Minnesota Public Radio (MPR) and the Minneapolis City Council are having a bit of a spat. Admirably, the Twin Cities Metropolitan Council is looking forward and making a better mass transit system to lighten the burden on their clogged roads. But like any rail or road project, there is always some contention on what path it should take in and around the city. It has actually come to the point where MPR has sued the Metropolitan Council.
The problem is that the board has approved a route for the light-rail line that would run trains right past the radio station headquarters in St. Paul. This specific train route is part of their Central Corridor Light Rail Transit project (CCLRT ). It will connect downtown St Paul and downtown Minneapolis. the track is to be 11 miles long at a cost of $941 million. Needless to say, the city has planned to shell out big bucks on this.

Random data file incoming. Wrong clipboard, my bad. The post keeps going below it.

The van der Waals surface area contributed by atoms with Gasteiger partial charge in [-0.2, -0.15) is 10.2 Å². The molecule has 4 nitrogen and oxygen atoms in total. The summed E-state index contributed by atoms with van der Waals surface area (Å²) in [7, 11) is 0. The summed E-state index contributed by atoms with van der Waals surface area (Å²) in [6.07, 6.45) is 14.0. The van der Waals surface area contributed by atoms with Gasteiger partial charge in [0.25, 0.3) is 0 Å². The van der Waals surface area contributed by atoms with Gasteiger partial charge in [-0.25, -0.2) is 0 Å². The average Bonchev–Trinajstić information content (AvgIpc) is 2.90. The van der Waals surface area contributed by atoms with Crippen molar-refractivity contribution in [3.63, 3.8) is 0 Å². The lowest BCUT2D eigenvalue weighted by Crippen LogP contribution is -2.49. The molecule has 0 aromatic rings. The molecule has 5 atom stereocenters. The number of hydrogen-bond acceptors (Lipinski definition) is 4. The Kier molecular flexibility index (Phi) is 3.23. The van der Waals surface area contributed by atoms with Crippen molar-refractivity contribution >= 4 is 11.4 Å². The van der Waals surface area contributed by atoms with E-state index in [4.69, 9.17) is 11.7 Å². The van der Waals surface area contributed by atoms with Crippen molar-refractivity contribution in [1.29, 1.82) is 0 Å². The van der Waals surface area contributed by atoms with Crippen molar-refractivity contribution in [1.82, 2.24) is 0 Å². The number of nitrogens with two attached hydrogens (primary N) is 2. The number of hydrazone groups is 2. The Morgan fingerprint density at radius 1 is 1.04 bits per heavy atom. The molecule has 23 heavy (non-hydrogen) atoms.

This is exceedigly bad for MPR. Trains are so powerful and so heavy that they conduct physical vibrations right through the ground. This isn't a big deal for some businesses. But it is a big deal with the on-air light is on. This is why in 2009 the Met Council made an agreement to take steps to reduce noise and vibrations from city trains. In fact, they signed the CCLRT Mitigation Agreement on April 8, 2009. It's a binding contract with a lot on the line for MPR. A passing subway train can measure 95 decibels, and can shake your furniture so bad that you cant read a newspaper.
What they're fighting over is a choice of vibration muffling mechanism. MPR wants the city to go with a steel spring mechanism. The committee is more focused on the budget and favors a less expensive and less effective rubber pad. There is some irony here as radio station often suffer their own NIMBY woes over tower proposed locations. But this isn't an aesthetic argument. radio is all audio. If you damage that, you damage the core of what they are. This is currently raging and I'll keep you all up to date.